Treadmill Desks or Gym?
March 21, 2014– As technology increases so does the number of people sitting at a desk and a computer every day. As a paralegal and business owner I can tell you that I spend more hours sitting than I do moving. As a result, I am always looking for ways to increase my movement during the day. Apparently, I am not the only professional wanting to find solutions to the problem of moving less due to working at a desk– but are treadmill desks the answer?
Around Christmas time in 2013, I was sitting in my office working and my business partner comes in and tell me to turn on the TV that there was a report airing on ways to increase productivity in the office. My partner continues to tell me that there are companies all over the country putting special treadmill desks in their offices because they believe that the moving during the day will help with productivity. After watching the report, I didn’t give it much more thought—until today when I was on Twitter.
Today the subject of walking while working seems to be all a buzz. Half of the professional I follow on Twitter, and Linkedin are talking about that fact that new research shows that walking and moving during the work day will increase your office’s productivity.
I believe that we do need ways to improve the health, energy and productivity of office workers, but I am not sure having treadmills installed at workstations is the correct answer. Presumably, this approach could cause more problems. The problems I foresee has to do with personal communication skills, and work related injuries.
We are already a society of oversharing, social media junkies. We are no longer a society of meaningful personal face-to-face communicators. We do communicate a lot, but how much of the sharing and commutating that happens on social media is truly meaningful? The only place I can always count on for some real face time and chatter is the gym.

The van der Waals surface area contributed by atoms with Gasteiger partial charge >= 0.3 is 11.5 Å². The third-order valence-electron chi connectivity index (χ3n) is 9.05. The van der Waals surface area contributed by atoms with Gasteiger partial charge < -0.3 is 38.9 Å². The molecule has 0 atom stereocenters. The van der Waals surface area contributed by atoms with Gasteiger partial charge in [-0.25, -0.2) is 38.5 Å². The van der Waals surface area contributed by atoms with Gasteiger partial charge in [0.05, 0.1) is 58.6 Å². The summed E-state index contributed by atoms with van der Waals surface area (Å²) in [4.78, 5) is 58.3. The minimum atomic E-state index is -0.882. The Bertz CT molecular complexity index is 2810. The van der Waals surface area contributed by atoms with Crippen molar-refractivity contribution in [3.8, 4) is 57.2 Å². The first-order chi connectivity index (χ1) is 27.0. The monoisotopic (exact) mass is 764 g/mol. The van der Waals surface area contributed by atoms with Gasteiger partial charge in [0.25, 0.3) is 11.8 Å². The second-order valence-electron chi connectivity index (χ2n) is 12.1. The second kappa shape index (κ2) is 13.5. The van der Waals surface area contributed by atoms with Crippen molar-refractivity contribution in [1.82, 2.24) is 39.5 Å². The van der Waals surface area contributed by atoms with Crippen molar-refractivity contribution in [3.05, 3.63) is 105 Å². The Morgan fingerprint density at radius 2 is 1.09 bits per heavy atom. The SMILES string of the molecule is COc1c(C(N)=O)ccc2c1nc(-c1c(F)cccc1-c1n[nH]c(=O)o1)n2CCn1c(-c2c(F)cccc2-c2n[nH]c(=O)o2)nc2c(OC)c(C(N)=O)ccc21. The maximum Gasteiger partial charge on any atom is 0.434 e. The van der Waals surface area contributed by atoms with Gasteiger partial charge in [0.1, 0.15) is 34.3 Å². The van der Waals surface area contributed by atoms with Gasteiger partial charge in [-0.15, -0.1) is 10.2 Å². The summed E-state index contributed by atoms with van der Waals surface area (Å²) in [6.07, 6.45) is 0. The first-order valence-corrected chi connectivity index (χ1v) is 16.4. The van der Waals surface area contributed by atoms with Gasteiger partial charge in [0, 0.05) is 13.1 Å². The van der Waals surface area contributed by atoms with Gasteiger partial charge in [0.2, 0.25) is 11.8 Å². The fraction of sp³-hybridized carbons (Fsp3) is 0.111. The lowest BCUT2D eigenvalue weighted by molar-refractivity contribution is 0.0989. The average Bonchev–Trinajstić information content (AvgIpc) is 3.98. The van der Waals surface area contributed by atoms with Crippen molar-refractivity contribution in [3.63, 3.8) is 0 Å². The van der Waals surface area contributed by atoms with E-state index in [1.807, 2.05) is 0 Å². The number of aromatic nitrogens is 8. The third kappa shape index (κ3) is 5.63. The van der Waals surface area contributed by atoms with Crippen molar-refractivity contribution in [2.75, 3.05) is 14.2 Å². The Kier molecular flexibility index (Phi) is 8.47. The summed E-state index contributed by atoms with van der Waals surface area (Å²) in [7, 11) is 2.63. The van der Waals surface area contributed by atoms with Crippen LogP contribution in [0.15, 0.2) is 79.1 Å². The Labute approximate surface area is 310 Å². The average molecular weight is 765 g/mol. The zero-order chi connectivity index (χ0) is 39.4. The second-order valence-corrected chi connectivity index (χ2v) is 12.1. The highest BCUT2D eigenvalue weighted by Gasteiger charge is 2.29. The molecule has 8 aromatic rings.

With that said, walking, and increased movement are great ways to increase energy. People do often feel refreshed after a great workout. However, do you really want to call your insurance agent, marketing agent, or administrative assistant and hear them huffing and puffing? Or hear an annoying humming of a treadmill? I personally think that would be a distraction to the conversation. So, instead of putting treadmills in private offices why not open more corporate gyms or offer gym memberships to employees? In addition, companies with these gyms could, allow workers to go to the corporate gym during work hours and have meaningful peer to peer interaction about project. I think this approach would increase both communication and productivity better then running at my desk alone.
Arguably, I don’t know whether working on a treadmill at my desk alone will indeed help with productivity, but it will be interesting to see how many companies follow this trend.